The visitor centre at St. Aidans RSPB: closed until further notice

UK Coal, which went into administration on 9th July, had been due to hand over the site to Leeds City Council (LCC), who would then have leased the land to the RSPB. However, the current situation has created significant uncertainty over when the handover and subsequent lease will be in place. In the meantime, the RSPB has no legal tenure and cannot continue to operate the car park and visitor centre on the basis of goodwill alone.

Darren Starkey, Site Manager of the Aire Valley, said: "It is with huge regret that we have taken this decision. Since opening in May, we have had an extremely positive response to the site from thousands of visitors, and I would like to say a very big thank you to everyone who has supported us so far. In the meantime, I would actively encourage people to continue using the site to enjoy the splendid wildlife and scenery."

A number of issues caused a severe delay in UK Coal transferring the land to LCC, which meant the site was not leased to the RSPB. However, at the end of 2012, the public rights of way on St. Aidan's were unofficially opened which led to the site being heavily used. On the understanding that good progress was being made on the site transfer and subsequent lease, the RSPB decided it would be better to have a presence on site to help manage access and ensure the site was being used appropriately. So, in agreement with UK Coal and LCC, St. Aidan's opened under RSPB management on 24th May this year, but with no formal lease in place. UK Coal has still not finalised an agreement, which has led to the RSPB's decision to close.

Darren added, "We will continue to work with LCC and UK Coal to reach a satisfactory conclusion, ensuring all necessary agreements are in place, and will hopefully be in a position to reopen the site as soon as possible."

Unfortunately, due to the circumstances, a number of events planned to take place on site have had to be cancelled, including the Summer BioBlitz on 20th-21st July and Fun Run on 1st September. The binocular and telescope demonstration day, planned for 3rd August, will now take place at RSPB Fairburn Ings, four miles away. Due to the now limited car parking facilities at St. Aidans, anyone wishing to visit the Aire Valley by vehicle is encouraged to visit the RSPB's nearby site, Fairburn Ings, which remains fully open and has fantastic facilities.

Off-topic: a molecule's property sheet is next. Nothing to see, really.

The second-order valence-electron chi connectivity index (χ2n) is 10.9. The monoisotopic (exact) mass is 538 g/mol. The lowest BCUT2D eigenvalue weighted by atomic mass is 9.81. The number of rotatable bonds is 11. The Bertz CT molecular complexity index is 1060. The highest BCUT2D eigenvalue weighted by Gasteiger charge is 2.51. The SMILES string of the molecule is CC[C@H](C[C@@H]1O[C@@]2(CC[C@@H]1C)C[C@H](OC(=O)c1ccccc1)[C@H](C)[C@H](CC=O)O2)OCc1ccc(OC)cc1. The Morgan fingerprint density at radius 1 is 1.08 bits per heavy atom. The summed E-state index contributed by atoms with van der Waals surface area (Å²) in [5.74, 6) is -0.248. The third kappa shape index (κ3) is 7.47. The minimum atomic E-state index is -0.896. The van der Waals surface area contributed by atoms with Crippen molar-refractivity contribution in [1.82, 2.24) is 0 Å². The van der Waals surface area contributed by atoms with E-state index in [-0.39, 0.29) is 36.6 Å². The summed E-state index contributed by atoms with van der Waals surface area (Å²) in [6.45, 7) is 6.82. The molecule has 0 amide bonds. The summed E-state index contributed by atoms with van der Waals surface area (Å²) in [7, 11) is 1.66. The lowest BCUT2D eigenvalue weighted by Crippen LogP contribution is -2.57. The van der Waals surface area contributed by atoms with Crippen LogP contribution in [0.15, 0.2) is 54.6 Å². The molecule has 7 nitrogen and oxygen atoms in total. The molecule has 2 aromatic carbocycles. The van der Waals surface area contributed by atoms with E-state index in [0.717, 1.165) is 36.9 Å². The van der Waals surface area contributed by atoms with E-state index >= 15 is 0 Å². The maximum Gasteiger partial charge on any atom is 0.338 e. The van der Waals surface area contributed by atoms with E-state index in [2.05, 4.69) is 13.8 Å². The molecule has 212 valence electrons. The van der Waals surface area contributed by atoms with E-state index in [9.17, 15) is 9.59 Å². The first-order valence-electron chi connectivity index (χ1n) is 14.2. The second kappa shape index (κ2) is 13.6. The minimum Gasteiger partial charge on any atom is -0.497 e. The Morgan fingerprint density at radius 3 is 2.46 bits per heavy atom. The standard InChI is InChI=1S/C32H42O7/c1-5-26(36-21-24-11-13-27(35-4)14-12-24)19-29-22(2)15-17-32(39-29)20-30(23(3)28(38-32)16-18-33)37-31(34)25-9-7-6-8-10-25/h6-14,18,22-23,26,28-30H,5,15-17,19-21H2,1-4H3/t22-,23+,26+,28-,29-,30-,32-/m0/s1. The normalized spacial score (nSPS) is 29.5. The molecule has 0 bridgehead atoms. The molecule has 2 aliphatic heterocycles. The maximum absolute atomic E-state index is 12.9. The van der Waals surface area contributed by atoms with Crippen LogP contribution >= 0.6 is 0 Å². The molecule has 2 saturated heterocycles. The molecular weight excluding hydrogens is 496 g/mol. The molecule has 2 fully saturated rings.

For further information please visit or call the RSPB Fairburn Ings visitor centre on 01977 628191.

Thursday, 11 July 2013

Cumbrian Gamekeeper illegally 'disposing' of Common Buzzards

A brief warning that the above footage is quite graphic.

It depicts Cumbrian gamekeeper Colin Burne brutally murdering two Common Buzzards with a stick before tossing them in to a bucket adjacent to the trap - apparently this is an example of how gamekeepers manage our native wildlife in order to preserve their 'sport'. This week, Mr Burne pleaded guilty to the intentional killing of Buzzards at Carlisle Magistrates Court.

Read the full story on the BirdGuides webzine.

Tuesday, 9 July 2013

The best photobomb in birding... so far?

US birder Matt Daw recorded what is surely the best 'photobomb' ever seen in birding when, during the morning of July 7th while videoing a fishing Least Bittern at Bosque del Apache National Wildlife Refuge (New Mexico), the first US record of Rufous-necked Wood-rail ran through his field of view! The video can be seen below:

The Rufous-necked Wood-rail breeds in mangrove swamps from Mexico south to northern South America and is an utterly unexpected find so far north - as previously mentioned, it represents the first occurrence of the species in the ABA recording area.

How long is it before something similar happens in the Western Palearctic or, more specifically, Britain & Ireland? And what mega will it be...?

Likely scenarios for such an event to occur perhaps concern birders photographing/videoing of large flocks of birds such as waders, gulls, terns or seabirds. How galling would it be to film a huge feeding flock of Manx Shearwaters, only to notice a Black-capped Petrel sneak through after the event?!

Saturday, 6 July 2013

Ascension Frigatebird on Islay

The summer sunshine and a quiet morning had us thinking it was all over for the next few weeks until we received an email from the site manager of The Oa Reserve on Islay simply stating 'photos taken in Bowmore Harbour by visitors this morning, looks like an immature frigatebird to me".